Unlikely start and fearless founder of the Scouting movement

(AP Photo/Charles Krupa) In a photo from Thursday, March 1, 2018, Ian Weir, left, smiles as he stands with his twin sister, Tatum, after a Cub Scout meeting in Madbury, NH Fifteen Communities in New Hampshire are part of an ‘early adopter’ program to enable girls to become Cub Scouts and eventually Scouts. The twins are already planning to become the first group of girl-boy siblings to become Eagle Scouts.

The Boy Scout movement began 110 years ago on a small island just off the south coast of England, where Robert Baden-Powell, a legendary cavalry officer with eyes “as sharp as a hawk” like said one historian, took 22 curious boys for a run through the woods he had explored as a child.

For the boys, Baden-Powell was like the Steve Jobs of the outdoors. While he was at war, boys in England obsessively read and rolled over his book “Aids to Scouting”, a handbook for soldiers on tracking, concealment and reconnaissance.

“Scouts can go unnoticed where parties would attract attention,” Baden-Powell wrote. “A pair of trained eyes is as good as a dozen untrained pairs. Scouts have the most important duties that can befall men in wartime, and they have the best chance of distinguishing themselves in the field.

Baden-Powell became the father of the Scouting movement, a global phenomenon that took an unexpected turn this week in the United States. With girls being welcomed into the fold for the first time, the Boy Scouts of America announced a new gender-neutral name for the program: BSA Scouts.

Baden-Powell, of course, wouldn’t know what to make of it. In fact, he had no idea how popular his book was with boys until he returned from the Second Boer War, in which a garrison he led drove back thousands of enemy soldiers in South Africa. South for 217 days. He rewrote “Aids to Scouting” for a younger audience, calling it “Scouting for Boys”.

And he decided to test his ideas on budding scouts, taking them to Brownsea Island where, according to the US Scouting Service Project, he divided them into four patrol groups: wolves, bulls, curlews and the Crows. The days were long. Breakfast was at 6am – milk and biscuits – followed by hours of scouting. Dinner was at 8 p.m., then campfire threads, then prayers, and finally lights out in the tents.

They couldn’t have had a better teacher.

Harold Begbie, in his biography of Baden-Powell, described his sixth, seventh, and possibly eighth senses:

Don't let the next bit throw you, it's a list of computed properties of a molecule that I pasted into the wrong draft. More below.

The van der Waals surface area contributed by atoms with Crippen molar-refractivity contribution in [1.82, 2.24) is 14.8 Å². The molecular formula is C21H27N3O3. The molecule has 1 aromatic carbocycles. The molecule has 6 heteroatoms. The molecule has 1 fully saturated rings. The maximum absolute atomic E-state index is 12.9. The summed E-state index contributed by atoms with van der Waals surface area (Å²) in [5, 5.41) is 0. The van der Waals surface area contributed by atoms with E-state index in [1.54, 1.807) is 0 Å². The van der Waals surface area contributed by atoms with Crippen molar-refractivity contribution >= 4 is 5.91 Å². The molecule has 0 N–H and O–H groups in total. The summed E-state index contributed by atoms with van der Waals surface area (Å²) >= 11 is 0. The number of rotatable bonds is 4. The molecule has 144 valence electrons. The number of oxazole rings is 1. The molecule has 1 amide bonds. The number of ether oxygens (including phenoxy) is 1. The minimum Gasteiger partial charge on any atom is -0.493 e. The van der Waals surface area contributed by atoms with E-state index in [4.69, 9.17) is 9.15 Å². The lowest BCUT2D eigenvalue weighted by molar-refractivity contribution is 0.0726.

“Once he was riding through the night with dispatches for headquarters camp, guiding himself by the stars,” Begbie wrote. “Arrived at the place where he thought the camp should be, he was surprised to find no trace of it. Descending from his saddle, he was thinking of lying down for the night (rather than passing the mark) when a distant spark, for a split second, caught his attention. Climbing back into his saddle, he rode to where the spark had flickered his brief moment, and there he found a sentry smoking a pipe. The red glow of the tank in the basin had guided B.-P. with his dispatches safely to camp.

News of the Baden-Powell experiment, along with the release of the new manual, turned scouting into a craze in its own right – like fidget spinners, but with a purpose.

The government and citizens believed it was a perfect antidote to “physical deterioration, moral degeneration, juvenile delinquency”, according to the Oxford Dictionary of National Biography. Also: “‘wasters’ and ‘lazy people'”.

Suddenly, the scout troops started appearing on their own. Baden-Powell opened an office for field investigations. The Boy Scouts were now officially a thing, soon exported to the United States.

It happened in 1909. An Illinois reporter named William Boyce was in London on business and when he tried to tip a waiter for giving him directions, the waiter refused saying “I am a boy scout”, according to the story of Alvin Townley. Scout Eagles.

Boyce was like, what?

So the scout took him to headquarters, where he met Baden-Powell.

“During a long conversation,” Townley wrote, “Baden-Powell’s ideas for building the character of British youth captivated Boyce and set history in motion: Scouting was coming to America.”

Boyce was hooked.

“When Boyce boarded the transatlantic steamer to return home, he had a suitcase full of information and ideas,” the Boy Scouts of America states in their official history.

He incorporated the group on February 8, 1910. Two years later, on March 12, 1912, the first Girl Scouts of America troop was organized in Savannah, Georgia, by Juliette Gordon Low. (By the way, modern-day Girl Scouts are furious about wanting to steal their daughters.)

“To help others at all times”, is part of the scout oath. Their slogan: “Do a Good Turn Daily!”

That’s exactly what the Scout did in England that day, getting Boyce where he needed to go and connecting him to Baden-Powell.

But no one had a chance to give the Scout any credit.

He disappeared in the London fog.

Derrick A. Anderson